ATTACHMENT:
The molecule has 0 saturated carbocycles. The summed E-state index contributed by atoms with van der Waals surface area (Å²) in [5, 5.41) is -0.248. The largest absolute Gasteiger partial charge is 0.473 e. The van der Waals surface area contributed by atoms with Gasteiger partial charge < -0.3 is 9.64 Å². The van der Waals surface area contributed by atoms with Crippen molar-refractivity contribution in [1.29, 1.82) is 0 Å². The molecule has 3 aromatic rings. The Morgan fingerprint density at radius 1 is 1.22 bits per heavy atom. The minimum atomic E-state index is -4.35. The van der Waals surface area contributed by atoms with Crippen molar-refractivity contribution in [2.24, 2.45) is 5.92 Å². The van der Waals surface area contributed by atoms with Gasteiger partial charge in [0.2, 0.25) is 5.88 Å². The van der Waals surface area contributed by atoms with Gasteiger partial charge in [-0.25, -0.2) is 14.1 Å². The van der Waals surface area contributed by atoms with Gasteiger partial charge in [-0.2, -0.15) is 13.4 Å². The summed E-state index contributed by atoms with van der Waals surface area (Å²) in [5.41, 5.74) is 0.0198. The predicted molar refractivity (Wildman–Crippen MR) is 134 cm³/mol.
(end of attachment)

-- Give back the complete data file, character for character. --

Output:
The molecule has 0 saturated carbocycles. The summed E-state index contributed by atoms with van der Waals surface area (Å²) in [5, 5.41) is -0.248. The largest absolute Gasteiger partial charge is 0.473 e. The van der Waals surface area contributed by atoms with Gasteiger partial charge < -0.3 is 9.64 Å². The van der Waals surface area contributed by atoms with Crippen molar-refractivity contribution in [1.29, 1.82) is 0 Å². The molecule has 3 aromatic rings. The Morgan fingerprint density at radius 1 is 1.22 bits per heavy atom. The minimum atomic E-state index is -4.35. The van der Waals surface area contributed by atoms with Crippen molar-refractivity contribution in [2.24, 2.45) is 5.92 Å². The van der Waals surface area contributed by atoms with Gasteiger partial charge in [0.2, 0.25) is 5.88 Å². The van der Waals surface area contributed by atoms with Gasteiger partial charge in [-0.25, -0.2) is 14.1 Å². The van der Waals surface area contributed by atoms with Gasteiger partial charge in [-0.2, -0.15) is 13.4 Å². The summed E-state index contributed by atoms with van der Waals surface area (Å²) in [5.41, 5.74) is 0.0198. The predicted molar refractivity (Wildman–Crippen MR) is 134 cm³/mol.